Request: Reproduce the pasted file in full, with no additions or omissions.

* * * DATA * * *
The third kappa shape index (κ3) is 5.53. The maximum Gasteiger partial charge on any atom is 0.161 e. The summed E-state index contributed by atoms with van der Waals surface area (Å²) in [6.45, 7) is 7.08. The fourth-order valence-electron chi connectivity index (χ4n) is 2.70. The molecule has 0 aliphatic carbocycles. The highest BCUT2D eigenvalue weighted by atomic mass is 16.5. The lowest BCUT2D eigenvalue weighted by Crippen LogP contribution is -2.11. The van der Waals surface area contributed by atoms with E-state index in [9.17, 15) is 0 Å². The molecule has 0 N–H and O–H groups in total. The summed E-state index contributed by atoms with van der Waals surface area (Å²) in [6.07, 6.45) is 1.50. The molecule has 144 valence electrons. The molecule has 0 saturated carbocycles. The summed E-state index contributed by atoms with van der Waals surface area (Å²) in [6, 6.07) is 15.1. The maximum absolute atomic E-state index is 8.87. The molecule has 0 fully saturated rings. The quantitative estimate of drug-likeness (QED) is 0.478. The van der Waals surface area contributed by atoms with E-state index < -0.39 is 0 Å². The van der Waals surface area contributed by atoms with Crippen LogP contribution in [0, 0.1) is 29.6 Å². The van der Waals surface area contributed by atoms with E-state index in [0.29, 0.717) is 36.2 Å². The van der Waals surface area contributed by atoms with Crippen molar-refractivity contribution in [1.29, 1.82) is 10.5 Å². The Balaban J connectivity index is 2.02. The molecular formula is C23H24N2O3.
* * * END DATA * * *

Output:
The third kappa shape index (κ3) is 5.53. The maximum Gasteiger partial charge on any atom is 0.161 e. The summed E-state index contributed by atoms with van der Waals surface area (Å²) in [6.45, 7) is 7.08. The fourth-order valence-electron chi connectivity index (χ4n) is 2.70. The molecule has 0 aliphatic carbocycles. The highest BCUT2D eigenvalue weighted by atomic mass is 16.5. The lowest BCUT2D eigenvalue weighted by Crippen LogP contribution is -2.11. The van der Waals surface area contributed by atoms with E-state index in [9.17, 15) is 0 Å². The molecule has 0 N–H and O–H groups in total. The summed E-state index contributed by atoms with van der Waals surface area (Å²) in [6.07, 6.45) is 1.50. The molecule has 144 valence electrons. The molecule has 0 saturated carbocycles. The summed E-state index contributed by atoms with van der Waals surface area (Å²) in [6, 6.07) is 15.1. The maximum absolute atomic E-state index is 8.87. The molecule has 0 fully saturated rings. The quantitative estimate of drug-likeness (QED) is 0.478. The van der Waals surface area contributed by atoms with E-state index < -0.39 is 0 Å². The van der Waals surface area contributed by atoms with Crippen LogP contribution in [0, 0.1) is 29.6 Å². The van der Waals surface area contributed by atoms with E-state index in [0.29, 0.717) is 36.2 Å². The van der Waals surface area contributed by atoms with Crippen molar-refractivity contribution in [1.29, 1.82) is 10.5 Å². The Balaban J connectivity index is 2.02. The molecular formula is C23H24N2O3.